A normally busy road is deserted during a lockdown to curb the spread of a coronavirus disease (COVID-19) outbreak in Auckland, New Zealand, August 26, 2021. REUTERS/Fiona Goodall
New Zealand extended a strict lockdown in its largest city on Monday, requiring 1.7 million people living in Auckland to remain indoors for at least another week to snuff out small outbreaks of the highly infectious Delta variant of coronavirus.
Health authorities recorded 33 new cases of the Delta variant of COVID-19 on Monday, all in Auckland, which was higher than 23 and 20 cases reported over the weekend.
"It's clear there is no widespread transmission of the virus in Auckland, but so long as we have new cases emerging, there are risks," Prime Minister Jacinda Ardern told a news conference, announcing the decision to prolong the city's lockdown until Sept. 21.
After that, Auckland will move from level 4 to level 3, which means curbs will be eased slightly but offices, schools and public venues would still stay shut.
New Zealand had been largely virus-free for months until an outbreak of the Delta variant imported from Australia prompted Ardern to order a snap nationwide lockdown on Aug. 17.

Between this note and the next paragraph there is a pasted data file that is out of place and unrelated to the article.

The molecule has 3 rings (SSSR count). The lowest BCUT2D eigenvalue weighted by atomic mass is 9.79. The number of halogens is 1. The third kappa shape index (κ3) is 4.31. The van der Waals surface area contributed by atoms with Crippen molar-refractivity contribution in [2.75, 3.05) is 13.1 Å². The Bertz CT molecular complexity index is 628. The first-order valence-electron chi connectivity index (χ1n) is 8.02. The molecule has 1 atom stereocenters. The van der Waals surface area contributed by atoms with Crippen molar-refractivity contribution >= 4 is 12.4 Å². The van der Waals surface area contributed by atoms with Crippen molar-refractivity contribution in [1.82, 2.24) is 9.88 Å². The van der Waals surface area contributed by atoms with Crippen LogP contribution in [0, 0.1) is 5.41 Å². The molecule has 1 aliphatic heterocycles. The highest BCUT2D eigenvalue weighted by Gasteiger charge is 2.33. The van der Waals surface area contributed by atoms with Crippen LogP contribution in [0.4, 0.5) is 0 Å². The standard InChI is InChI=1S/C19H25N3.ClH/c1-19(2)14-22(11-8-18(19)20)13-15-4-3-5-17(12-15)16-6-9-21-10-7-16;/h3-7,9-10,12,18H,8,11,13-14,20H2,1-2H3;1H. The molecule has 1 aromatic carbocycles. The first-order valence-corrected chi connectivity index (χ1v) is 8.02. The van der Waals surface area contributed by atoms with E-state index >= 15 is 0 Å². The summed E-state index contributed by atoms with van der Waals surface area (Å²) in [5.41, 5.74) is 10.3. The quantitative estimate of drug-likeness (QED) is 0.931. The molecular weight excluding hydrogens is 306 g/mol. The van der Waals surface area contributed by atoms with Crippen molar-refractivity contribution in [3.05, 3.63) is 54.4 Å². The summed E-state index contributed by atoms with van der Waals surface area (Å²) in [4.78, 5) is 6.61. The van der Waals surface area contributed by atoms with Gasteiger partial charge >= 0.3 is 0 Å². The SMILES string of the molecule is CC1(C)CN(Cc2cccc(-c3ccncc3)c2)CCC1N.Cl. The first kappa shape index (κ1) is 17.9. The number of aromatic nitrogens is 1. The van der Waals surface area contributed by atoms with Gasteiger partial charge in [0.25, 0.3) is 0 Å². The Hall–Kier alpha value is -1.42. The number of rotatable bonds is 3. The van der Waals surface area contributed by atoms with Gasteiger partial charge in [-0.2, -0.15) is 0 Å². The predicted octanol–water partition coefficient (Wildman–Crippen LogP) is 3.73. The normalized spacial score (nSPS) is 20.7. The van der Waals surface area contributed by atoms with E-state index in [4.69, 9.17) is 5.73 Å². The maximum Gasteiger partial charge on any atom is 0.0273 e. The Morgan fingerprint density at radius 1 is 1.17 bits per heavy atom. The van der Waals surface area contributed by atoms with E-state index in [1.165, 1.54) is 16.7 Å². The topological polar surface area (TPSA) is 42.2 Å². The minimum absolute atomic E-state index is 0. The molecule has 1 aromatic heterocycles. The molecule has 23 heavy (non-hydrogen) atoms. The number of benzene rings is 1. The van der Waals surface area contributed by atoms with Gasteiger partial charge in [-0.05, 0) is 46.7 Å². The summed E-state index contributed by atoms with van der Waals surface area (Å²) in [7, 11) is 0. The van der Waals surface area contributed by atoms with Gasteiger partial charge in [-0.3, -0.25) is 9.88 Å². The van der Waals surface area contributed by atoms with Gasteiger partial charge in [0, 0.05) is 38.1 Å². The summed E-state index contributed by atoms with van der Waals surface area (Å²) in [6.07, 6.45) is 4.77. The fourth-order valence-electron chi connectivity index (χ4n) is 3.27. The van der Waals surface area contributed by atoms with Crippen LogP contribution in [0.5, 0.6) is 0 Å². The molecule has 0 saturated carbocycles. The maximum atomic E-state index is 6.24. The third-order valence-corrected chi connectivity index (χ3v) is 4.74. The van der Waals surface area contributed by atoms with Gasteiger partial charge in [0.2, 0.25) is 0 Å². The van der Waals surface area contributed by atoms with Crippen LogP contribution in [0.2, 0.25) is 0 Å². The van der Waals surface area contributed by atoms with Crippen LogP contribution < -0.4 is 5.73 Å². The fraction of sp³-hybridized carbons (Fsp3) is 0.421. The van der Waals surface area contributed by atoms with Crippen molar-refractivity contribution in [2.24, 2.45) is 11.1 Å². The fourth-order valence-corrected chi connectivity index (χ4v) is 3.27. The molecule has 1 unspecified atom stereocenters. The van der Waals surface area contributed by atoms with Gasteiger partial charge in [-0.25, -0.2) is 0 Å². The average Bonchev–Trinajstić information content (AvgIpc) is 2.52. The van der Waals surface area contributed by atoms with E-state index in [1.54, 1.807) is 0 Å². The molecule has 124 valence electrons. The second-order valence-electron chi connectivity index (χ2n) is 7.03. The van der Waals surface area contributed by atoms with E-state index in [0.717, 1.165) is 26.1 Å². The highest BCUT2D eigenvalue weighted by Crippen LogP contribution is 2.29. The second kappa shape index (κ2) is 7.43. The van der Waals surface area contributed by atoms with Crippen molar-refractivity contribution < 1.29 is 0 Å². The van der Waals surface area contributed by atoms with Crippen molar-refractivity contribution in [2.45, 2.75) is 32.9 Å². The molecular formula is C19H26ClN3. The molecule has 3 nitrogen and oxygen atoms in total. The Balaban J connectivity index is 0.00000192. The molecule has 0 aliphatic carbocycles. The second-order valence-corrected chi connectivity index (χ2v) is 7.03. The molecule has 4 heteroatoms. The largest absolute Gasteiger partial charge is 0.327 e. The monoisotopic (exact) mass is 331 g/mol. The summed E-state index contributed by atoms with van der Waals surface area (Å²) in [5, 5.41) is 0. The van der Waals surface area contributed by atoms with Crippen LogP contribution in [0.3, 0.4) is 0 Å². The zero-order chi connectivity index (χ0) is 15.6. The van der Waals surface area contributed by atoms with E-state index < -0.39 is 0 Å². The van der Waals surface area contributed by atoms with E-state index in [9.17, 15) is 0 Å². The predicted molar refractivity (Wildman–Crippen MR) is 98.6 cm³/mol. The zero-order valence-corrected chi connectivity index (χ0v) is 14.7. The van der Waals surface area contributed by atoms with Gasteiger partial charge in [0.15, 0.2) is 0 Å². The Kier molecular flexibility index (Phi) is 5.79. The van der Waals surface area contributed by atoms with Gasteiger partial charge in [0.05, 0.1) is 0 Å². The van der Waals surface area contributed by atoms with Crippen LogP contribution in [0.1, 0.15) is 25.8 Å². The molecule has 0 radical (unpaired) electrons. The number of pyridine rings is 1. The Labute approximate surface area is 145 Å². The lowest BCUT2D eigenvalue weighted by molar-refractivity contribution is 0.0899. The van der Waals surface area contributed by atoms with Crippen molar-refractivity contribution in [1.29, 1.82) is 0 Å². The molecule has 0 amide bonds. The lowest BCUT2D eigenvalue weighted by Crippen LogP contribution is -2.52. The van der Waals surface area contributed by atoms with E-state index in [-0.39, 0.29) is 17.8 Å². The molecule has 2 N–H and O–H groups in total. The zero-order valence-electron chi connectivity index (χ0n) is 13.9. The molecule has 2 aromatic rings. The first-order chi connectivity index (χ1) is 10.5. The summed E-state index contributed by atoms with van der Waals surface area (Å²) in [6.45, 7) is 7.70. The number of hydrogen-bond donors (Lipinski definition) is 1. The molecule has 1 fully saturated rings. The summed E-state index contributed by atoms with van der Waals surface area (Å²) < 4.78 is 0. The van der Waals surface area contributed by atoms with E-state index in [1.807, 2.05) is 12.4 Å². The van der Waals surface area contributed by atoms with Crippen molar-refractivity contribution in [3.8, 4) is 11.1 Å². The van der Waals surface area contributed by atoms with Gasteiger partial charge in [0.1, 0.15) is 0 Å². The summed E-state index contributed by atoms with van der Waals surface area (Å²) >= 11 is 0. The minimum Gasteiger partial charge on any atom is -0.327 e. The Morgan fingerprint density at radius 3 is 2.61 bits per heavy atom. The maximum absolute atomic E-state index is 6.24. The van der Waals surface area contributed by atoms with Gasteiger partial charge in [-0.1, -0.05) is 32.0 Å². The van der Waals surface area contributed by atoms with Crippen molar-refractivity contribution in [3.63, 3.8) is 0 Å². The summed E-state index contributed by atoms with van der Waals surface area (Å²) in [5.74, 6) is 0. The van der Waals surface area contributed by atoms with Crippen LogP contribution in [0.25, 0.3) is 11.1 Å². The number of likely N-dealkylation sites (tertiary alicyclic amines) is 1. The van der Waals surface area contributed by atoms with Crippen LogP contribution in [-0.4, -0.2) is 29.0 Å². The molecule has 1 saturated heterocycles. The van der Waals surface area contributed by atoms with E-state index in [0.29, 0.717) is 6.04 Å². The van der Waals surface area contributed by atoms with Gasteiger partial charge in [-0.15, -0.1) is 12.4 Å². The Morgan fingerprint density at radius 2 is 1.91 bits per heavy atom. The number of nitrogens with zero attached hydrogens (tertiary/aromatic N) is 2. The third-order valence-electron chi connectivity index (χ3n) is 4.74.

The outbreak has infected 955 so far, most of which have been in Auckland.
The city is virtually cut off from the rest of the country, where the lockdown was lowered last week to level 2, enabling people go back to their offices and schools.
New Zealand's lockdowns and international border closure since March 2020 have been credited with reining in COVID-19, largely freeing up day-to-day activities for people.
There have been just 3,593 cases of COVID-19 in New Zealand since the pandemic began, and 27 related deaths.
But Ardern has been criticised for a slow vaccination programme as the country battled the Delta outbreak. About 34% of its 5.1 million population has been fully vaccinated so far.
New Zealand has purchased Pfizer-BioNTech (PFE.N) COVID-19 vaccine doses from Spain and Denmark to boost its inoculation programme.
Reporting by Praveen Menon; editing by Diane Craft & Simon Cameron-Moore
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